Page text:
BattleForge Updated Impressions - Trading Cards and Cooperative Multiplayer
We take an updated look at this unusual, online-only multiplayer strategy game.
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At a recent press event for EA Games, we took an updated look at BattleForge, the upcoming multiplayer real-time strategy game for the PC, developed by the newly acquired EA Phenomic studio. The game will take place in a high-fantasy world at war in which you command an army that you summon from a deck of 20 different in-game cards, which resemble those of a collectible-card game such as Magic: The Gathering. Like in that game, your deck will consist of cards associated with different types of color-coded magic. In this case, you have the offense-oriented fire magic (red cards); the defense-oriented frost magic (blue cards); the support-focused nature magic (green cards); and shadow magic (purple cards), whose as-yet-unrevealed abilities focus on what producer Sebastian Nell refers to as "risk."
You'll begin the game with a randomized set of in-game cards, but you can acquire additional cards as rewards from various quests that you'll find in the game, as well as at the in-game auction house. The auction house will act as your hub, from which you can access your friends list, jump into cooperative real-time strategy battles, trade or gift cards to other players, and purchase new booster packs of cards. You'll apparently be able to buy them with real money out-of-pocket, which you'll then use to purchase the in-game currency of BattleForge gold that can be spent on booster packs. These packs will contain eight random cards, though each pack is guaranteed to include at least one card of rare frequency. The game's cards will come in four different frequencies: common, uncommon, rare, and ultrarare. Once you've chosen 20 cards from your collection to use as a deck, you can sally forth into real-time strategy battle by picking a specific level and inviting any available friends to conquer any of the game's 40 maps. Different maps will have different objectives, but each map can be played at one of three different difficulty levels. However, they vary in size; some are designed for two players, some for four, some for eight, and the largest maps are designed for up to 12 players to play at once. We're told that the largest 12-player maps will likely yield the best rewards when conquered.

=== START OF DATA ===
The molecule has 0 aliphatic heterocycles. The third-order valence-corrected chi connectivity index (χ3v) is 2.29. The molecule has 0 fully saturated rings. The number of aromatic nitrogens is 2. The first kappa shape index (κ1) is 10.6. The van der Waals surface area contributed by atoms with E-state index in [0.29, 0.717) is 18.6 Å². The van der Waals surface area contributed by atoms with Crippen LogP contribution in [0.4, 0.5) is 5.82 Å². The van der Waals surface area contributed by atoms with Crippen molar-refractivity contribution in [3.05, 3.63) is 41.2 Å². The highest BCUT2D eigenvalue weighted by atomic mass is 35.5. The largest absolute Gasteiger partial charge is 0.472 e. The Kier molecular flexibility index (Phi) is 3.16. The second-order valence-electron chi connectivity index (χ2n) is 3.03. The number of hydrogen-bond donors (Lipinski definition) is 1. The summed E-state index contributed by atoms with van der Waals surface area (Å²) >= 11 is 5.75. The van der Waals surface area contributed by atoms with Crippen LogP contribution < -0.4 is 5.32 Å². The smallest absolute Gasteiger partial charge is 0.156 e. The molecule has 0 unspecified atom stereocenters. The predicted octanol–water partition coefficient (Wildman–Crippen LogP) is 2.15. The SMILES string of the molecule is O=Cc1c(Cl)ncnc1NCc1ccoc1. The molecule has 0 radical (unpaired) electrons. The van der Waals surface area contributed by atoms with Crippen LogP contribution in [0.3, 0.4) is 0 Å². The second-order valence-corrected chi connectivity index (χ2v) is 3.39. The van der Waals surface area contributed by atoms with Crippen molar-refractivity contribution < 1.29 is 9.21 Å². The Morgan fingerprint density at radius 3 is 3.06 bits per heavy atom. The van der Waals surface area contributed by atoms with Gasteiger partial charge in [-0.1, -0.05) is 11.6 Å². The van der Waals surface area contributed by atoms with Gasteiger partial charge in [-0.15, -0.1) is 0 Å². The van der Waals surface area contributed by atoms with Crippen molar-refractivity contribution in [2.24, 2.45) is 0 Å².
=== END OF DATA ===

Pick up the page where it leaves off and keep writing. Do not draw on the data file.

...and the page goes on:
Unlike in traditional real-time strategy games, you won't send vulnerable peon units to harvest resources to spend on the slow construction of buildings, which in turn would be required to build up certain armies. Instead, you'll be able to bring any units, structures, and magic-spell effects that you have in your deck as long as you have enough orbs and power points. Orbs are created by monument structures that appear on the game's maps; power is derived from generator structures that also appear in the world. You can capture either structure type by defeating any hostile creatures that defend them, and then claiming them as your own, after which they'll provide you with a supply of resources that will let you bring out your bigger guns. You can summon critters and build structures at any time near the location of your existing creatures.
Although several buildings will serve traditional real-time strategy purposes, such as defending a certain area, you might also find other structure cards in your collections, including healing towers that radiate healing powers to nearby wounded allies, or two-way tunnels that can let you sneak across the map undetected. However, the game will have a traditional real-time strategy "population cap," so you won't necessarily be able to churn out an infinitely huge army once you've collected enough resources. But Nell explained that the varying strengths and powers of the critters, and the various structures and magical-spell effects in the deck, should allow for plenty of variety. You will apparently have the flexibility to create larger armies of smaller, cheaper critters, or smaller armies of more-powerful, more-expensive critters, such as the juggernaut unit that we saw in action, a massive, horn-headed humanoid that can charge right through enemy structures, instantly reducing them to rubble.
BattleForge has been in development for about two years and is currently in a closed beta state. The current version of the game has around 80 cards already implemented; the team intends to have nearly 200 cards in the game by the time it launches in January.